One rare earths expert contends that Molycorp's troubles were largely a product of dumping too much money into restarting the California rare earth mine and not enough into the needed supply chain infrastructure.

"The fundamental reason for the failure of Molycorp has been its business model's lack of recognition of the fact that China's success in monopolizing the rare earth space is due entirely to its constructing a total domestic rare earth supply chain feeding into the huge Chinese domestic end user manufacturing industry," Jack Lifton, a technologies metals consultant, wrote at the time.

The rise and fall of Molycorp was a common theme for REE-focused companies around the globe. For China, this provided an opportunity to acquire assets outside of its borders.

A Chinese state-owned mining company made a bid to buy controlling interest in Lynas Corp., which mines rare earths in Australia and owns the only REE processing facility outside of China. Australia's Foreign Investment Review Board, however, stepped in and stopped the deal, citing concerns that the purchase could result in restricted supplies to non-Chinese buyers.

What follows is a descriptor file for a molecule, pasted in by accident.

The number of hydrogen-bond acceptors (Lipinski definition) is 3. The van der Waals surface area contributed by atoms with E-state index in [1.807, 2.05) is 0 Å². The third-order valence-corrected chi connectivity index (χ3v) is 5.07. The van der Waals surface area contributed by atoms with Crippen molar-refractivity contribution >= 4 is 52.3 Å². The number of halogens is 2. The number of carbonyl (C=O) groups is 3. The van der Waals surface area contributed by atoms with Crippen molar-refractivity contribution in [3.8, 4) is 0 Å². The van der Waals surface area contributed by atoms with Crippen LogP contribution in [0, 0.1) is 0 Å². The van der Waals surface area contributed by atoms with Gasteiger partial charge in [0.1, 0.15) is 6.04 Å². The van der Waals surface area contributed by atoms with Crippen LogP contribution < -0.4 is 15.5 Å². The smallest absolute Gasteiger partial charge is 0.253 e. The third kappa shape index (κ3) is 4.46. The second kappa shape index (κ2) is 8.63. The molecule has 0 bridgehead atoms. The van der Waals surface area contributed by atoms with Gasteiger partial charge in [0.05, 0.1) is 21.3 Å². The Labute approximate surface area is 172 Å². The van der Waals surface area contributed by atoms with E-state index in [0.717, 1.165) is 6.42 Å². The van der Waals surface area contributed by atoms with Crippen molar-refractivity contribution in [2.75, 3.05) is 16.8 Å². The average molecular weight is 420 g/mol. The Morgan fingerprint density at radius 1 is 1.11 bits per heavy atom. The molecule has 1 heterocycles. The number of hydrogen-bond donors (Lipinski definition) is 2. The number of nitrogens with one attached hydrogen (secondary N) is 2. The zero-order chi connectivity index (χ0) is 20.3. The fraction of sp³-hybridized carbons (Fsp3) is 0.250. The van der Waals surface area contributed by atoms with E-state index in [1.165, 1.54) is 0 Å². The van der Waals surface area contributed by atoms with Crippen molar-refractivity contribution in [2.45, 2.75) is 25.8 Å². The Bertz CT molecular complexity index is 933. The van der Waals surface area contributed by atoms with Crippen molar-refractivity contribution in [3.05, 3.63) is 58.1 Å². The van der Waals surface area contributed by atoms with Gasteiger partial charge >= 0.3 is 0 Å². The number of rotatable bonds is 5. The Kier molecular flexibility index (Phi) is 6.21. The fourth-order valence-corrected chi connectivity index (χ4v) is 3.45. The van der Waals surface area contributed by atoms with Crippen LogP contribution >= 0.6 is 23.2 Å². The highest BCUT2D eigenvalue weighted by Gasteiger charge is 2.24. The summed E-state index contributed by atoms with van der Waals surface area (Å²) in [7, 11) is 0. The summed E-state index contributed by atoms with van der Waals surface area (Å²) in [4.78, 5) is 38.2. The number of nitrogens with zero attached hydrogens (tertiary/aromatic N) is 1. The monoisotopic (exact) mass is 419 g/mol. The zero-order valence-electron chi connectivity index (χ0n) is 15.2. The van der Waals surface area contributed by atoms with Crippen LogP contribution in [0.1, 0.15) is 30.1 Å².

China-based Shenghe Resources Holding Co. did nab a minority holding in MP Materials, a company that arose from the ashes of Molycorp and resumed operations at Mountain Pass last year.

While MP Materials has restarted rare earth production on American soil, the Mountain Pass REE concentrates are still shipped to China to be separated into the individual rare earths that can be used to make smartphones smarter, wind turbines more efficient, electric vehicles travel further and guided missiles to hit their mark.

EDITOR'S NOTE: Australia, Canada and the United States are working together to establish a rare earth supply chain outside of China. Future Metal Tech News articles will provide further details of this collaboration, as well as REE policies and projects in each of these countries.

Author Bio

Shane Lasley, Metal Tech News

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With more than 16 years of covering mining, Shane is renowned for his insights and and in-depth analysis of mining, mineral exploration and technology metals.